By MICHAEL POLLITT, Agricultural editor
Friday, February 22, 2013
Farming can deliver growth and jobs, produce world-class quality food and drive the “engine of renewable energy,” delegates at the Norfolk Farming Conference were told.
One third of the country’s farms have invested in renewable energy, Adam Quinney, vice-president of the National Farmers’ Union told about 400 delegates at the John Innes Centre on Norwich Research Park yesterday.
Farmers in Britain are in the forefront of the low carbon growth economy and can make a major contribution to energy production. And only days after the government highlighted the looming energy crisis, Mr Quinney said the countryside could be the “engine room for new, green farming”.
“Given the right policies and signals from government, the NFU believes that farming could deliver up to 25pc of Britain’s renewable energy needs in the coming decades,” he said. “And Norfolk farmers have got a massive potential also to produce energy, too,” he added.
Key Whitehall departments Defra and Decc (Department for Climate Change) must recognise the full potential of land-based renewable energy production, he told the conference, organised by buying group Anglia Farmers.
In an upbeat message, he said farming had invested in solar power, the most popular technology, followed by wind turbines, and then other forms of bio-energy. And given the backing, farmers could produce more, he said.
“The NFU’s aspiration is for every farmer to be a clean, energy exporter,” said West Midlands arable and livestock farmer Mr Quinney, who joined the NFU’s top table a year ago.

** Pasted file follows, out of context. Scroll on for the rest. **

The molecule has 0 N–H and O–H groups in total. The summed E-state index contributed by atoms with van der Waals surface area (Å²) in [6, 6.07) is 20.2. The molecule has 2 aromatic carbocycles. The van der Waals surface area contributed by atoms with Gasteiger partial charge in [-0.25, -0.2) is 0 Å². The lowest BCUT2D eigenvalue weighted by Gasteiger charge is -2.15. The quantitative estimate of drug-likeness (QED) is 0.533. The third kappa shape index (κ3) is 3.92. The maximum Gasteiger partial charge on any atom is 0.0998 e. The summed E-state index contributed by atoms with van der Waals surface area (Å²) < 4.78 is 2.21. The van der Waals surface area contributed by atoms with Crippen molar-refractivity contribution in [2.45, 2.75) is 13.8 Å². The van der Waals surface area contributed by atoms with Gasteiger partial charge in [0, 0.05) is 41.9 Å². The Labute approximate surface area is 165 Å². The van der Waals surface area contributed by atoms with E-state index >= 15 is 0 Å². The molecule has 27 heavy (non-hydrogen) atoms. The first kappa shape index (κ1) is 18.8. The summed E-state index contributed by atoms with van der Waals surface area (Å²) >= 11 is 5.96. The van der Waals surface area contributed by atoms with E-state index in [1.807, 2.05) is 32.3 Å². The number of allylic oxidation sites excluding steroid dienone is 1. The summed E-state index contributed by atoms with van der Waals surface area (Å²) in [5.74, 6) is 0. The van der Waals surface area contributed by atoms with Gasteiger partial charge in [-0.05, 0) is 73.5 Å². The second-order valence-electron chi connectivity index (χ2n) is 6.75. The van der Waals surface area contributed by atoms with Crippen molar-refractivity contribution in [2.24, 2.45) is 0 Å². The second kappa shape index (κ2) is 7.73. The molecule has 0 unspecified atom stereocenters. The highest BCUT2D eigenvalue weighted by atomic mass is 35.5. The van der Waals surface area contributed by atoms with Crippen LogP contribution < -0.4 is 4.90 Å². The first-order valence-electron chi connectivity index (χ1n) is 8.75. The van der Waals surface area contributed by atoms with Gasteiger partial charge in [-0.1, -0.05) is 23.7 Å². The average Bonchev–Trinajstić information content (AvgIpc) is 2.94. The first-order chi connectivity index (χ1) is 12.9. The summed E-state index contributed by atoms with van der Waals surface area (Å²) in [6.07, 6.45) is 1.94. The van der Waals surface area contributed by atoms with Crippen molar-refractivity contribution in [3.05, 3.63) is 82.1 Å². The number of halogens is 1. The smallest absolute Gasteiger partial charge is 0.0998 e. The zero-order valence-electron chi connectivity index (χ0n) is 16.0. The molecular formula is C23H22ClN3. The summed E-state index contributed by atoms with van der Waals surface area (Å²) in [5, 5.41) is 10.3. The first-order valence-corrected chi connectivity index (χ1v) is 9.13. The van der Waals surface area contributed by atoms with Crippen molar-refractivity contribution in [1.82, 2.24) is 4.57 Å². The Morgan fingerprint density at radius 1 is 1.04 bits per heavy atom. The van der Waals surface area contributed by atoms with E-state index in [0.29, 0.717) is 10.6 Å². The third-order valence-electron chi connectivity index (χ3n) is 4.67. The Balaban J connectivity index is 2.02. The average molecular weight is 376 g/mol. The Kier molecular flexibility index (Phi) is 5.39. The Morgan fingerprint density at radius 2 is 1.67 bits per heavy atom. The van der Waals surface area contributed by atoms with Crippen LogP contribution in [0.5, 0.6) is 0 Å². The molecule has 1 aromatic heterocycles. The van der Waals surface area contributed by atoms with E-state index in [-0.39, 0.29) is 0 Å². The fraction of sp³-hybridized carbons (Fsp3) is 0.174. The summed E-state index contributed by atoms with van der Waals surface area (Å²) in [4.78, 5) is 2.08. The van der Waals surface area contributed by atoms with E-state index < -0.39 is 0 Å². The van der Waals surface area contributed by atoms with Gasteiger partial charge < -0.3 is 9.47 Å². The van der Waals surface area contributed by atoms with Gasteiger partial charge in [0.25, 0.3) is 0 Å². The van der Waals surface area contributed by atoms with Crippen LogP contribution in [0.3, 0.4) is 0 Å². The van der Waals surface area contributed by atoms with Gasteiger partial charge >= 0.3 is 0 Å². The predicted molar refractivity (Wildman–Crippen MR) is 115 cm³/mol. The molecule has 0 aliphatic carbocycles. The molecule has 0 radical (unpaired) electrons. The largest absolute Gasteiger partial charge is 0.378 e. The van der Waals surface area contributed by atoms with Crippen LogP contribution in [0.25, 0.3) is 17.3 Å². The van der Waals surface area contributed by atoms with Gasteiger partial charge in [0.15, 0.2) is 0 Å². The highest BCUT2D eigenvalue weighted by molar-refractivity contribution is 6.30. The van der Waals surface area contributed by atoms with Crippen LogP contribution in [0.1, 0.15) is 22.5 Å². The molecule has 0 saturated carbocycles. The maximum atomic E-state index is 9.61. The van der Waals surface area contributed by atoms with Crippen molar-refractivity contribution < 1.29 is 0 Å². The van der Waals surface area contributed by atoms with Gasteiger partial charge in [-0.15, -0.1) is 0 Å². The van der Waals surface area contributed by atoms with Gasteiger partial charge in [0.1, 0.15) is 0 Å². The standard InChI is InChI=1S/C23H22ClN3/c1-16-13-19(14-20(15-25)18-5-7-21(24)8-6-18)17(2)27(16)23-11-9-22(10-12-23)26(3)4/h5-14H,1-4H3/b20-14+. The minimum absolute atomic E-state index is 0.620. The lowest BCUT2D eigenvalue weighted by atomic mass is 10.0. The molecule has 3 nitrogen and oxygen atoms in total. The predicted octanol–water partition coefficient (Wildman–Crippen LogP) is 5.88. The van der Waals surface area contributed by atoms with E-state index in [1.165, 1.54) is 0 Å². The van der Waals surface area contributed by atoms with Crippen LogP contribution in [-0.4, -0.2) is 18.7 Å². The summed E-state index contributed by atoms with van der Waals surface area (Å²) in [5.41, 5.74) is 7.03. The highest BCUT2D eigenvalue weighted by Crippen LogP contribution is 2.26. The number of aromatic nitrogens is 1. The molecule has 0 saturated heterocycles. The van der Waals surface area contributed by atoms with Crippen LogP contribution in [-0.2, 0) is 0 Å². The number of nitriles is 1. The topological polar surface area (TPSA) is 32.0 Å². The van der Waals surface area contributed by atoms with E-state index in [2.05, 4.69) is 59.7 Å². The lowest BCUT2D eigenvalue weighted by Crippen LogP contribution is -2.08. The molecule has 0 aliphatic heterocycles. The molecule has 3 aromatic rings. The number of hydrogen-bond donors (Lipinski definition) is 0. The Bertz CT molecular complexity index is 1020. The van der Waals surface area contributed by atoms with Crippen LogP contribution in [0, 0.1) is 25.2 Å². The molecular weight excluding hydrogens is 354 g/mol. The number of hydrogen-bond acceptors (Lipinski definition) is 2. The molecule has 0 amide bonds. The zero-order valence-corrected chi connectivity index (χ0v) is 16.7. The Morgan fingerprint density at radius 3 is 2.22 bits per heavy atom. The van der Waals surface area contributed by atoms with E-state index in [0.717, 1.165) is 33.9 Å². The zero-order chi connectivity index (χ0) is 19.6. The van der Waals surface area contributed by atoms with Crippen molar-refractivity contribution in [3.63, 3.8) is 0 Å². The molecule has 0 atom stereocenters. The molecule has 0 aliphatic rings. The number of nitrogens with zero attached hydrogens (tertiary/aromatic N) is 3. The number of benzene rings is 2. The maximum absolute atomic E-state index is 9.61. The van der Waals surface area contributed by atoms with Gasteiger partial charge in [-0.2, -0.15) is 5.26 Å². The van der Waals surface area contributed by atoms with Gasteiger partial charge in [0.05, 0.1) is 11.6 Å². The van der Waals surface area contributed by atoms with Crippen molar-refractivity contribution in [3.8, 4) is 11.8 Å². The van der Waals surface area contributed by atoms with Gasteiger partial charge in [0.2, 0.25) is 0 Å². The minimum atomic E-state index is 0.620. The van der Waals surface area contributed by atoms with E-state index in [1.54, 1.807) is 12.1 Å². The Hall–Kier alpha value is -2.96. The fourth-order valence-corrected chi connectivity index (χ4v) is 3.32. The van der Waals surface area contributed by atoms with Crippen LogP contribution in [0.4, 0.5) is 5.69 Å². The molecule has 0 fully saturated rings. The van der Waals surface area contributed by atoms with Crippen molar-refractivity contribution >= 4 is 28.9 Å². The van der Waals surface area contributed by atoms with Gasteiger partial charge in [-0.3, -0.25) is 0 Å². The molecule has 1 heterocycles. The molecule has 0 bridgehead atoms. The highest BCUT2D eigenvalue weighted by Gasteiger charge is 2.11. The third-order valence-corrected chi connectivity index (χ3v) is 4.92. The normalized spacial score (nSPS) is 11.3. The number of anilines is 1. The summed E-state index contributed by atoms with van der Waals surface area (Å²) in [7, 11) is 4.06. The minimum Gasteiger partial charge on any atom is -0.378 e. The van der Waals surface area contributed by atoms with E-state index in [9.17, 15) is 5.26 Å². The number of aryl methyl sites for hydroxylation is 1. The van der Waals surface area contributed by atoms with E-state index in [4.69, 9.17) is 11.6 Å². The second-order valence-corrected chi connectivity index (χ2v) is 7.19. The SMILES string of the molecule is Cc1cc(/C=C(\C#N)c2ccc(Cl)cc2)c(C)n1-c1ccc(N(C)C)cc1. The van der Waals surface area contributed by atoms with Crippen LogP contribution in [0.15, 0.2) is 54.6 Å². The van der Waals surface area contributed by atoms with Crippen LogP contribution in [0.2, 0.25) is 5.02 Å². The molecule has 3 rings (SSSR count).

But it needed strategic direction from government to support planning policies and provide access to energy distribution networks, which could help to deliver progress on the ground, he said. “Our industry is well placed to help to create jobs and economic growth in 2013 and further become a major energy supplier,” he added.
“Against a backdrop of volatile inputs and commodity prices, renewed concerns about food and energy security, we need fresh policies and true commitment.”
In Norfolk, 3,500 farm businesses occupy about 75pc of the land area of about 400,000 hectares or one million acres and directly employ about 12,000 people producing food. And nine per cent of the country’s poultry holdings and 12pc of pig enterprises are based in Norfolk, he said.
While the High Street has been shrinking, the farming sector is actually bucking that trend and making a major contribution to economic growth.
“I’m sure that the record number of students choosing to study agriculture at our colleges and universities up and down the country share my enthusiasm,” he added.
Farming had been more productive and profitable in the last five years although last year had been particularly difficult. “However, the total value of UK agricultural output stands at £24bn – that’s a 60pc increase since 2008.
“It certainly was not suggestive of an industry in decline in anyone’s book. We’re part of a multi-billion pound industry and food chain. For every £1 farming contributes to the UK economy our food manufacturers and wholesalers contribute a further £5. UK shoppers spend more than £170bn on food and drink products each year and, collectively, the food sector accounts for nearly 14pc of the nation’s workforce,” said Mr Quinney. He also backed further investment into science, as delegates could see the building work on a major expansion of research facilities at the JIC.
“This is where it is important of having a science framework in the UK to back productive agriculture and horticulture to deliver growth at home and success abroad and ensuring that every single penny spent on research and development is put to good use,” he added.
Mr Quinney said that there was already a big gap between farmers in Norfolk and Germany. For example, a 100-hectare farm in Germany would receive £36,000 in CAP payments but in Norfolk it was just £26,000. “That is just not right,” he added.